Although it doesn't technically start until next year, the 2010 census crept into the news lately. It turned up as a footnote to the scandal surrounding ACORN, the community organizing group hired—and subsequently fired—to help with the count.
Personally, I don't really care who tallies up the numbers. I am curious to see the final count, though. Demographically, it's been an eventful decade in and around downtown Knoxville. Ten years ago, the Sterchi was still on the drawing board, much less the dozen or so subsequent projects that have made loft living a reality for an increasing number of Knoxvillians.
A decade ago, the census counted 1,300 people living downtown (and perhaps approximately 15 of them were inmates in the county jail). Middle- and upper-income condo dwellers accounted for a tiny percentage of the total, though. Of 766 total households, a mere 64 had incomes over $50,000. And only 15 of those had six-figure incomes—hardly enough to fill the higher-priced units in the Holston or Burwell.
The Holston and Burwell are two of the big reasons I'm anxious to see the numbers. In 2000, both were office buildings struggling with a shortage of paying tenants. And they were better off than many of the buildings the condo dwellers now call home. Just to name three, the Sterchi, Gallery Lofts, and Phoenix were empty and all but abandoned. Almost all the downtown housing growth over the last decade has come from adapting otherwise empty buildings that weren't originally designed for residential. As such, they represent a net gain.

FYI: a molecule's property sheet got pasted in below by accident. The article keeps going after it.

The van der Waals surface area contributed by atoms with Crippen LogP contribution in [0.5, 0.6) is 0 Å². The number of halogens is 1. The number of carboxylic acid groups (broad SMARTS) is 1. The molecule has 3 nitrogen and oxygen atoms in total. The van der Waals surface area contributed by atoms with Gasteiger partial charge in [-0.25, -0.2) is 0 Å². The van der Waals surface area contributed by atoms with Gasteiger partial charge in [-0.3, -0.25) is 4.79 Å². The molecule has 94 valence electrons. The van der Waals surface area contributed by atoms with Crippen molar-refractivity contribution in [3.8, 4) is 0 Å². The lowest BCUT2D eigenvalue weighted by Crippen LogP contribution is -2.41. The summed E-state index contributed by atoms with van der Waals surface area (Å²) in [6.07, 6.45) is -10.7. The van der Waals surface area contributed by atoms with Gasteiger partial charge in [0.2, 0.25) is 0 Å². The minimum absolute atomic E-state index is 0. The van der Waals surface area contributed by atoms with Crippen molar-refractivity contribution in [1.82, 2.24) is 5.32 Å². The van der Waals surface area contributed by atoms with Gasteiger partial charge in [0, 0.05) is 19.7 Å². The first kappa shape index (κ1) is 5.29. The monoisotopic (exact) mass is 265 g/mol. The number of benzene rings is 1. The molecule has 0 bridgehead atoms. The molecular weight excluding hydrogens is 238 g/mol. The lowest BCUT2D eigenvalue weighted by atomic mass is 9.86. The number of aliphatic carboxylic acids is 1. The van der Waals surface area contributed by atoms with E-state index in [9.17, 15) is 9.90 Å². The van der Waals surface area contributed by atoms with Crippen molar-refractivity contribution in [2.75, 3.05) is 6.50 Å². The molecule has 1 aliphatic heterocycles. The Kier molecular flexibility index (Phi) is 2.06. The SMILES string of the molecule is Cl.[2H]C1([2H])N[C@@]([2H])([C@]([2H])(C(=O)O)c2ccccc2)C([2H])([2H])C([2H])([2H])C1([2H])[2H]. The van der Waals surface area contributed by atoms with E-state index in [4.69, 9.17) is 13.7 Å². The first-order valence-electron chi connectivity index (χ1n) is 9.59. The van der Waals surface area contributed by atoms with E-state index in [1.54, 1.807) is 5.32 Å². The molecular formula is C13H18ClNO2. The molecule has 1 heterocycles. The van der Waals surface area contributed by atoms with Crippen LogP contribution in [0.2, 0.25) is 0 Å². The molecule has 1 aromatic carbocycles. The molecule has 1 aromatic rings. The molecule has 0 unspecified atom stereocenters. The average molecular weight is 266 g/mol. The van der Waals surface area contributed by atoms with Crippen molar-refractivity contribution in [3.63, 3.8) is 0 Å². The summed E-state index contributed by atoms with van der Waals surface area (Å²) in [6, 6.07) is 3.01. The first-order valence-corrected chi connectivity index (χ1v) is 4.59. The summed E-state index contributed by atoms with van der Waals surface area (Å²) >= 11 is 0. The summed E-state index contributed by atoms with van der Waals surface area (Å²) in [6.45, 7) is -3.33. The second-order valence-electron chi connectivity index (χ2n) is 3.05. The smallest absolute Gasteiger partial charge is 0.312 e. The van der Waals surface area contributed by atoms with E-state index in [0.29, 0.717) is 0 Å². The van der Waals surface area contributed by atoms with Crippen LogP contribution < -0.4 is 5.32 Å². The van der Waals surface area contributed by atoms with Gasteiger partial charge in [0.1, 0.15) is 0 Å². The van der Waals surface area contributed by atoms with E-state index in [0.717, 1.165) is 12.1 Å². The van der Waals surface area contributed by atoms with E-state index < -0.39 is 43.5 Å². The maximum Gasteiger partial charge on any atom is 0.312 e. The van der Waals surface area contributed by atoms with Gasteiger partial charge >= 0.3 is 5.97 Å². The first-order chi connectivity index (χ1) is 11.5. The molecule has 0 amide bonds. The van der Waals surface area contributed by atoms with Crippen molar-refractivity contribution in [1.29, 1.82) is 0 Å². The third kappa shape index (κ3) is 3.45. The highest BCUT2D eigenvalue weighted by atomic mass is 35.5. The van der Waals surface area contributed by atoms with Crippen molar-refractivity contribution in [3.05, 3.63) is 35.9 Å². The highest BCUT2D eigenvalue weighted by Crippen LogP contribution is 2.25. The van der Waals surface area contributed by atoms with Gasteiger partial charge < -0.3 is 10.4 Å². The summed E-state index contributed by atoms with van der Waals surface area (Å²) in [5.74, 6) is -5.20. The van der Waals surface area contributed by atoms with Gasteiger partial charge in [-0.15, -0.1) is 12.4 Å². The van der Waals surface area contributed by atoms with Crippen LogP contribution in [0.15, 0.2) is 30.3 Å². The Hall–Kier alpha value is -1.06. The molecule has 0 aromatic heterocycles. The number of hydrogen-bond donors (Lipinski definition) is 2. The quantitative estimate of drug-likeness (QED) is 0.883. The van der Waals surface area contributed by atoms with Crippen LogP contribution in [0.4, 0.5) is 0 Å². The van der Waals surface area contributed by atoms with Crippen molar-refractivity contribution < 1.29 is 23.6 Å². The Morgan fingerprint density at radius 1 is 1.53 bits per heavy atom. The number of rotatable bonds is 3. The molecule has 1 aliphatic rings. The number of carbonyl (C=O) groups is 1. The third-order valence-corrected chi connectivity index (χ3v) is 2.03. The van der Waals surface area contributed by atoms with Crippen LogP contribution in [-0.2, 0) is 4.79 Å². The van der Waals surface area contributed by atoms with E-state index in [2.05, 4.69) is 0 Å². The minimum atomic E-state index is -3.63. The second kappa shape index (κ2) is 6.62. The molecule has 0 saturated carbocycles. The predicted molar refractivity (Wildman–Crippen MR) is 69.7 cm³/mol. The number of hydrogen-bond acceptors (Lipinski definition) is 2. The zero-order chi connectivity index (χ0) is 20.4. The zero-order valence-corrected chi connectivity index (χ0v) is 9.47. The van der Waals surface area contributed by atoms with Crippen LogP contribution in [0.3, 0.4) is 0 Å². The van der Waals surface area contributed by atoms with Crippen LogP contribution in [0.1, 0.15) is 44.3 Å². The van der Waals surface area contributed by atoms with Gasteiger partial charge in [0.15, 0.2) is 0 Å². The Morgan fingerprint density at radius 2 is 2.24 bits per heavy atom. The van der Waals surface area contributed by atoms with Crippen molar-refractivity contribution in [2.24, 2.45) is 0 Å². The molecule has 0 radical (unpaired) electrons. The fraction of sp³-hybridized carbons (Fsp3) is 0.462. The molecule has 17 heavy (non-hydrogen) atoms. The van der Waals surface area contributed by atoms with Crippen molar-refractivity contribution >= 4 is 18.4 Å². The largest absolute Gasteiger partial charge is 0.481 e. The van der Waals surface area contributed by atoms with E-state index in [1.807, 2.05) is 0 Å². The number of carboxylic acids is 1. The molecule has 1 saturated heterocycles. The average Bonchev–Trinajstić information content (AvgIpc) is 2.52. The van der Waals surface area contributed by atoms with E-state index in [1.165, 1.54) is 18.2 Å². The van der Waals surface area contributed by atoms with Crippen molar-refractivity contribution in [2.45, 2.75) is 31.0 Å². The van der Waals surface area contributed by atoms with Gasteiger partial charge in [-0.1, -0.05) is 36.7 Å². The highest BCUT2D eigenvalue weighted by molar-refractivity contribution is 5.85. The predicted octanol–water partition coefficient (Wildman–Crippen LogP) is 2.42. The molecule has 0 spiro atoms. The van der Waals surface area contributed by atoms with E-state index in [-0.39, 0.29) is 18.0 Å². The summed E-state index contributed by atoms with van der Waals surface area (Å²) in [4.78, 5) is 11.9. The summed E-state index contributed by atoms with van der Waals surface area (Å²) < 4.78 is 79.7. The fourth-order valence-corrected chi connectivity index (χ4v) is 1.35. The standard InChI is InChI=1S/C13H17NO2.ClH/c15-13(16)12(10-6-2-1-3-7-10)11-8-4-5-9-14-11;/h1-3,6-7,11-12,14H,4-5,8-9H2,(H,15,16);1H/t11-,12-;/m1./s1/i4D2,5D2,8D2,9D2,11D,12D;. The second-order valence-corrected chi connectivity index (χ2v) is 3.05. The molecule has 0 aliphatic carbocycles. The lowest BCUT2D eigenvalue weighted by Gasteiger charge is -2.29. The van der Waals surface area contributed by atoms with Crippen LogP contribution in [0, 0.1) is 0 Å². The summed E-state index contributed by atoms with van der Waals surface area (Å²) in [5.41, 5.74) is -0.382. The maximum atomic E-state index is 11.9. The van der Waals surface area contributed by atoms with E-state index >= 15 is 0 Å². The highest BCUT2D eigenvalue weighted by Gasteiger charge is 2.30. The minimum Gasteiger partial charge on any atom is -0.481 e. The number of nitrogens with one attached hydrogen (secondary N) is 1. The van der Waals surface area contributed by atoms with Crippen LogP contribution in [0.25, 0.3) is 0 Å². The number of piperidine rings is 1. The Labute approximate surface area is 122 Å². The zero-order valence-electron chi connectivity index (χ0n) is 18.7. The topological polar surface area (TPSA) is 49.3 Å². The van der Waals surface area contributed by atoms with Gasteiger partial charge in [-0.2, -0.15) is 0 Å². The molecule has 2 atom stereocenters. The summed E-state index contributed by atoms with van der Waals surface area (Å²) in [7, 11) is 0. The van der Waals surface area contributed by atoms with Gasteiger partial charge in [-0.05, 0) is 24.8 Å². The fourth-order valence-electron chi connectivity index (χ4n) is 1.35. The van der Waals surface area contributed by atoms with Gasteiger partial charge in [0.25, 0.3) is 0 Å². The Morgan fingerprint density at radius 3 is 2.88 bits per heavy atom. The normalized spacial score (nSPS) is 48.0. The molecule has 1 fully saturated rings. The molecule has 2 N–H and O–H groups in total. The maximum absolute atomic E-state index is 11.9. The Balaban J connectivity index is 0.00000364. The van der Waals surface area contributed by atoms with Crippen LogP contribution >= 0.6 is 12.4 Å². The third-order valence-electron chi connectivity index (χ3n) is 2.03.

The growth has had an impact on the buildings that were already residential in 2000, too. Not only are original condo conversions like the Pembroke more marketable, other older residential buildings are seeing their first significant upgrades in decades.
Consider the Glencoe and Elliot, at the corner of Church and State. When downtown was in the doldrums, these attractive old apartment buildings fell on hard times. Today, they're in the midst of a multi-million dollar renovation and condo conversion. The work will leave original features like the fancy woodwork and balconies intact, while bringing the units up to the level of fit and finish expected in upscale lofts: all-new kitchens with granite and stainless steel, plus custom tile showers in the baths. And, since the buildings were originally residential, they also include tough-to-find loft features like gas fireplaces. m
The Glencoe & Elliot
2 bdrm/2 bath units
Approx 1,500 sq. ft.
4 bdrm/3 bath penthouse
approx 3,300 sq. ft.
Contact: Kimberly Dixon Hamilton